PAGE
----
St. John Henry Newman described him as a "principal instrument, after the Apostles, by which the sacred truths of Christianity have been conveyed and secured to the world".[48]

Historian Cornelius Clifford says: "His career almost personifies a crisis in the history of Christianity; and he may be said rather to have shaped the events in which he took part than to have been shaped by them."[1]

The greater majority of Church leaders and the emperors fell into support for Arianism, so much so that Jerome, 340–420, wrote of the period: "The whole world groaned and was amazed to find itself Arian".[18] He, Athanasius, even suffered an unjust excommunication from Pope Liberius (352–366) who was exiled and leant towards compromise, until he was allowed back to the See of Rome. Athanasius stood virtually alone against the world.[27]

Historical significance and controversiesEdit

New Testament canonEdit

It was the custom of the bishops of Alexandria to circulate a letter after Epiphany each year confirming the date of Easter, and therefore other moveable feasts. They also took the occasion to discuss other matters. Athanasius wrote forty-five festal letters.[49] Athanasius' 39th Festal Letter, written in 367, is widely regarded as a milestone in the evolution of the canon of New Testament books.[50]

Athanasius is the first person to identify the same 27 books of the New Testament that are in use today. Up until then, various similar lists of works to be read in churches were in use. Athanasius compiled the list to resolve questions about such texts as The Epistle of Barnabas. Athanasius includes the Book of Baruch and the Letter of Jeremiah and places the Book of Esther among the "7 books not in the canon but to be read" along with the Wisdom of Solomon, Sirach (Ecclesiasticus), Judith, Tobit, the Didache, and the Shepherd of Hermas.[51]

Athanasius' list is similar to the Codex Vaticanus in the Vatican Library, probably written in Rome, in 340 by Alexandrian scribes for Emperor Constans, during the period of Athanasius' seven-year exile in the city. The establishment of the canon was not a unilateral decision by a bishop in Alexandria, but the result of a process of careful investigation and deliberation, as documented in a codex of the Greek Bible and, twenty-seven years later, in his festal letter.[49]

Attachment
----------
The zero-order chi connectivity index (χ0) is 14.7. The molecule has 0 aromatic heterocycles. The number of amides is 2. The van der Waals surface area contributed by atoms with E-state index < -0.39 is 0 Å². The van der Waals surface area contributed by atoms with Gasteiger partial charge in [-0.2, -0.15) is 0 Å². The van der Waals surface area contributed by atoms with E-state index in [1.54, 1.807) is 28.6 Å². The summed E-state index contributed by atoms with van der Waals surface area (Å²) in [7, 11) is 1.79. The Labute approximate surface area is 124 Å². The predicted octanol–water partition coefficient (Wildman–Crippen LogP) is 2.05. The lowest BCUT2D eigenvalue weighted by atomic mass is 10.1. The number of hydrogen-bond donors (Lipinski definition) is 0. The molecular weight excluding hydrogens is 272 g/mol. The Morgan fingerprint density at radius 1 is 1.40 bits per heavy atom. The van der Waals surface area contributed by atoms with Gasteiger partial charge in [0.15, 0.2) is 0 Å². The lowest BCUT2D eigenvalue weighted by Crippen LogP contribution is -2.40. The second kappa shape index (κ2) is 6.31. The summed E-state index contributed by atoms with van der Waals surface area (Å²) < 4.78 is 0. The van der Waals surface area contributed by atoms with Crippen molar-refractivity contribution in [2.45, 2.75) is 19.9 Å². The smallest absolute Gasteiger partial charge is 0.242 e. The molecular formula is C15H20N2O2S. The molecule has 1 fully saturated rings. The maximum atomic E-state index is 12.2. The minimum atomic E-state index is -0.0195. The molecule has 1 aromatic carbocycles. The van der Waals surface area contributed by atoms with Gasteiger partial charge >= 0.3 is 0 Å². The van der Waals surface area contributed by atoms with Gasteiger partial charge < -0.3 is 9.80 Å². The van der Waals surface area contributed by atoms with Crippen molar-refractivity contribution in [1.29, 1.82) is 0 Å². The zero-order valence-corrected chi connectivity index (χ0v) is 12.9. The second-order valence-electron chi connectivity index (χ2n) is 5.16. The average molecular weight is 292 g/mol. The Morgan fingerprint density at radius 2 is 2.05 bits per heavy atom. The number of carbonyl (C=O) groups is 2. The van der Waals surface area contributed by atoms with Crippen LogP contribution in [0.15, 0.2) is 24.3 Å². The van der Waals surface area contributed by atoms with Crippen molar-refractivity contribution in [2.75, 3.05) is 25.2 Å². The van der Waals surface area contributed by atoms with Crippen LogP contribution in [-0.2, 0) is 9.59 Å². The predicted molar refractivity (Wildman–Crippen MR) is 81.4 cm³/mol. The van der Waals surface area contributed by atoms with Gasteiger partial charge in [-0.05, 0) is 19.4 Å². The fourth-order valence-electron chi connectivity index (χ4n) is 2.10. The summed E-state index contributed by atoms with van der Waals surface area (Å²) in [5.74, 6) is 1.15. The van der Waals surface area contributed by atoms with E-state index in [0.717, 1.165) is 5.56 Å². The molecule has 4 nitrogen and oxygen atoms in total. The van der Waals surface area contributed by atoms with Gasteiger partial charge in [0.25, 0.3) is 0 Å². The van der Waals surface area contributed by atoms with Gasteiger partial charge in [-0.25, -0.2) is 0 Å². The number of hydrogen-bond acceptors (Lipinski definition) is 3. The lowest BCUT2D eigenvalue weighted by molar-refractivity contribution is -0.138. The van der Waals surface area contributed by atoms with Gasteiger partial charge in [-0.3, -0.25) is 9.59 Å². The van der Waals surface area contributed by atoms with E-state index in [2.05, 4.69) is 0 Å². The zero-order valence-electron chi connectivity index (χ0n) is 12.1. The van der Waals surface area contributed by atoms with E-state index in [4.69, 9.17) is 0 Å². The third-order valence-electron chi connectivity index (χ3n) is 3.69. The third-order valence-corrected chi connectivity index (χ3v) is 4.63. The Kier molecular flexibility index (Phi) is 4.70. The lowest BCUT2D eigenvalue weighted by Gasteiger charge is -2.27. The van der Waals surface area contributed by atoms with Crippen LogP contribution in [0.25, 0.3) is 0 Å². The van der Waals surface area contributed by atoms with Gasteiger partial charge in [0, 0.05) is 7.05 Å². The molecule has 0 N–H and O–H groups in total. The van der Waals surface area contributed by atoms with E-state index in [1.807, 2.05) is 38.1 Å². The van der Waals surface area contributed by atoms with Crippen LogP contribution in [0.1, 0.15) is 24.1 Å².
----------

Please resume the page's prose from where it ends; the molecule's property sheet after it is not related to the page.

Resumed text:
Pope Damasus I, the Bishop of Rome in 382, promulgated a list of books which contained a New Testament canon identical to that of Athanasius. A synod in Hippo in 393 repeated Athanasius' and Damasus' New Testament list (without the Epistle to the Hebrews), and the Council of Carthage (397) repeated Athanasius' and Damasus' complete New Testament list.[52]

Scholars debate whether Athanasius' list in 367 formed the basis for later lists. Because Athanasius' Canon is the closest canon of any of the Church Fathers to the one used by Protestant churches today, many Protestants point to Athanasius as the Father of the Canon.[51][53]

Episcopal consecrationEdit

In the light of Francis A. M. Forbes' research and reference to Pope Gregory I's writings, it would appear that Athanasius was constrained to be bishop: She writes that when the Patriarch Alexander was on his death-bed he called Athanasius, who fled, fearing he would be constrained to be made bishop. "When the Bishops of the Church assembled to elect their new Patriarch, the whole Catholic population surrounded the church, holding up their hands to Heaven and crying; "Give us Athanasius!" The Bishops had nothing better. Athanasius was thus elected, as Gregory tells us..." (Pope Gregory I, would have full access to the Vatican Archives).[24]: Chapter 4 

Alban Butler writes on the subject: "Five months after this great Council, Nicae, St Alexander lying on his deathbed, recommended to his clergy and people the choice of Athanasius for his successor, thrice repeating his name. In consequence of his recommendation, the bishops of all Egypt assembled at Alexandria, and finding the people and clergy unanimous in their choice of Athanasius for patriarch, they confirmed the election about the middle of year 326. He seems, then, to have been about thirty years of age."[27]


Athanasius (left) and his supporter Cyril of Alexandria. 17th century depiction.

Christian denominations worldwide revere Athanasius as a saint and teacher. They cite his defence of the Christology described in the first chapter of the Gospel of St. John[1:1–4] and his significant theological works (C. S. Lewis calls On the Incarnation of the Word of God a "masterpiece")[54] as evidence of his righteousness. They also emphasize his close relationship with Anthony the Great, the ancient monk who was one of the founders of the Christian monastic movement.